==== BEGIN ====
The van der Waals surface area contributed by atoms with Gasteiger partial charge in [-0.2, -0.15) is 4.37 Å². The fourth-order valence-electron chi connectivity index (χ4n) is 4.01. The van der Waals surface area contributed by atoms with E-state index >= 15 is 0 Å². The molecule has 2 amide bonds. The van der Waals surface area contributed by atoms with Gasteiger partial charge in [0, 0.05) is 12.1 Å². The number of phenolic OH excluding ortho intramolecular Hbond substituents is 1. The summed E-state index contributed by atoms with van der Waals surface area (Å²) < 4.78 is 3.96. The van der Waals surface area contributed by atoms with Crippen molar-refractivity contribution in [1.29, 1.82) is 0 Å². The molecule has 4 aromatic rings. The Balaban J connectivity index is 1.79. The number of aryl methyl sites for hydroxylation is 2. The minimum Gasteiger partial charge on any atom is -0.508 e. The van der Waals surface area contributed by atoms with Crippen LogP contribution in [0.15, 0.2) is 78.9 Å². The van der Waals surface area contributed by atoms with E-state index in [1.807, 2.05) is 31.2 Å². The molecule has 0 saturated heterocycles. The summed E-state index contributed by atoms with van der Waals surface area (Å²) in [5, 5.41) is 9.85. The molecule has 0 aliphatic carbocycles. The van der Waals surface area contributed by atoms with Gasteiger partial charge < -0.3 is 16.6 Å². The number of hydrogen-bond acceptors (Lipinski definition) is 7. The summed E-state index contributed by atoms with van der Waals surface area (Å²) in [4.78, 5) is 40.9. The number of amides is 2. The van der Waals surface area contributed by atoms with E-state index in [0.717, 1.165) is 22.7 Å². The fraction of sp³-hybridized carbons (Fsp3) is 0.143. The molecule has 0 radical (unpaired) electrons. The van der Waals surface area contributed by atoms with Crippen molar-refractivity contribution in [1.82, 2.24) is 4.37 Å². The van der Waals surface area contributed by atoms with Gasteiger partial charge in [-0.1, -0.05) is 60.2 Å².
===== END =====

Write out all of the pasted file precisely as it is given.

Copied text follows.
The van der Waals surface area contributed by atoms with Gasteiger partial charge in [-0.2, -0.15) is 4.37 Å². The fourth-order valence-electron chi connectivity index (χ4n) is 4.01. The van der Waals surface area contributed by atoms with E-state index >= 15 is 0 Å². The molecule has 2 amide bonds. The van der Waals surface area contributed by atoms with Gasteiger partial charge in [0, 0.05) is 12.1 Å². The number of phenolic OH excluding ortho intramolecular Hbond substituents is 1. The summed E-state index contributed by atoms with van der Waals surface area (Å²) < 4.78 is 3.96. The van der Waals surface area contributed by atoms with Crippen molar-refractivity contribution in [1.29, 1.82) is 0 Å². The molecule has 4 aromatic rings. The Balaban J connectivity index is 1.79. The number of aryl methyl sites for hydroxylation is 2. The minimum Gasteiger partial charge on any atom is -0.508 e. The van der Waals surface area contributed by atoms with Crippen LogP contribution in [0.15, 0.2) is 78.9 Å². The van der Waals surface area contributed by atoms with E-state index in [1.807, 2.05) is 31.2 Å². The molecule has 0 saturated heterocycles. The summed E-state index contributed by atoms with van der Waals surface area (Å²) in [5, 5.41) is 9.85. The molecule has 0 aliphatic carbocycles. The van der Waals surface area contributed by atoms with Gasteiger partial charge < -0.3 is 16.6 Å². The number of hydrogen-bond acceptors (Lipinski definition) is 7. The summed E-state index contributed by atoms with van der Waals surface area (Å²) in [4.78, 5) is 40.9. The number of amides is 2. The van der Waals surface area contributed by atoms with E-state index in [0.717, 1.165) is 22.7 Å². The fraction of sp³-hybridized carbons (Fsp3) is 0.143. The molecule has 0 radical (unpaired) electrons. The van der Waals surface area contributed by atoms with Crippen molar-refractivity contribution in [1.82, 2.24) is 4.37 Å². The van der Waals surface area contributed by atoms with Gasteiger partial charge in [-0.1, -0.05) is 60.2 Å².